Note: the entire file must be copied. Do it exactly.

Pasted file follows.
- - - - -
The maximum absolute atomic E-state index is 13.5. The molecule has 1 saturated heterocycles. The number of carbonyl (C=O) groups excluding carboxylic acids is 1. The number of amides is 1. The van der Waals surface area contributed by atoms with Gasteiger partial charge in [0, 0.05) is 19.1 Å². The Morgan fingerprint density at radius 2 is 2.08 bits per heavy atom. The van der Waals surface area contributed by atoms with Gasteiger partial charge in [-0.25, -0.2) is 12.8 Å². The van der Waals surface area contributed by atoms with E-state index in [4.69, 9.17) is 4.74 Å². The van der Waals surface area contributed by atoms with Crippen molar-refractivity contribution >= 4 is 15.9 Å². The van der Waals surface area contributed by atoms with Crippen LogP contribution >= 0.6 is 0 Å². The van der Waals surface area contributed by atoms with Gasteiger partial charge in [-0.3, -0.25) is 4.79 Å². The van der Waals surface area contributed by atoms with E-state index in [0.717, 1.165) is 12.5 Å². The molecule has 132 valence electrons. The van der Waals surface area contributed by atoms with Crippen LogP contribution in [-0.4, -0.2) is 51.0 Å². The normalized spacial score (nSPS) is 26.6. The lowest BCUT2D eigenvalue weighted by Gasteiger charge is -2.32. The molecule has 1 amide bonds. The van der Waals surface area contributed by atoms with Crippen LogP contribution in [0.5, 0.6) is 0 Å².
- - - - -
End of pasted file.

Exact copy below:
The maximum absolute atomic E-state index is 13.5. The molecule has 1 saturated heterocycles. The number of carbonyl (C=O) groups excluding carboxylic acids is 1. The number of amides is 1. The van der Waals surface area contributed by atoms with Gasteiger partial charge in [0, 0.05) is 19.1 Å². The Morgan fingerprint density at radius 2 is 2.08 bits per heavy atom. The van der Waals surface area contributed by atoms with Gasteiger partial charge in [-0.25, -0.2) is 12.8 Å². The van der Waals surface area contributed by atoms with E-state index in [4.69, 9.17) is 4.74 Å². The van der Waals surface area contributed by atoms with Crippen molar-refractivity contribution >= 4 is 15.9 Å². The van der Waals surface area contributed by atoms with Crippen LogP contribution >= 0.6 is 0 Å². The van der Waals surface area contributed by atoms with Gasteiger partial charge in [-0.3, -0.25) is 4.79 Å². The van der Waals surface area contributed by atoms with E-state index in [0.717, 1.165) is 12.5 Å². The molecule has 132 valence electrons. The van der Waals surface area contributed by atoms with Crippen LogP contribution in [-0.4, -0.2) is 51.0 Å². The normalized spacial score (nSPS) is 26.6. The lowest BCUT2D eigenvalue weighted by Gasteiger charge is -2.32. The molecule has 1 amide bonds. The van der Waals surface area contributed by atoms with Crippen LogP contribution in [0.5, 0.6) is 0 Å².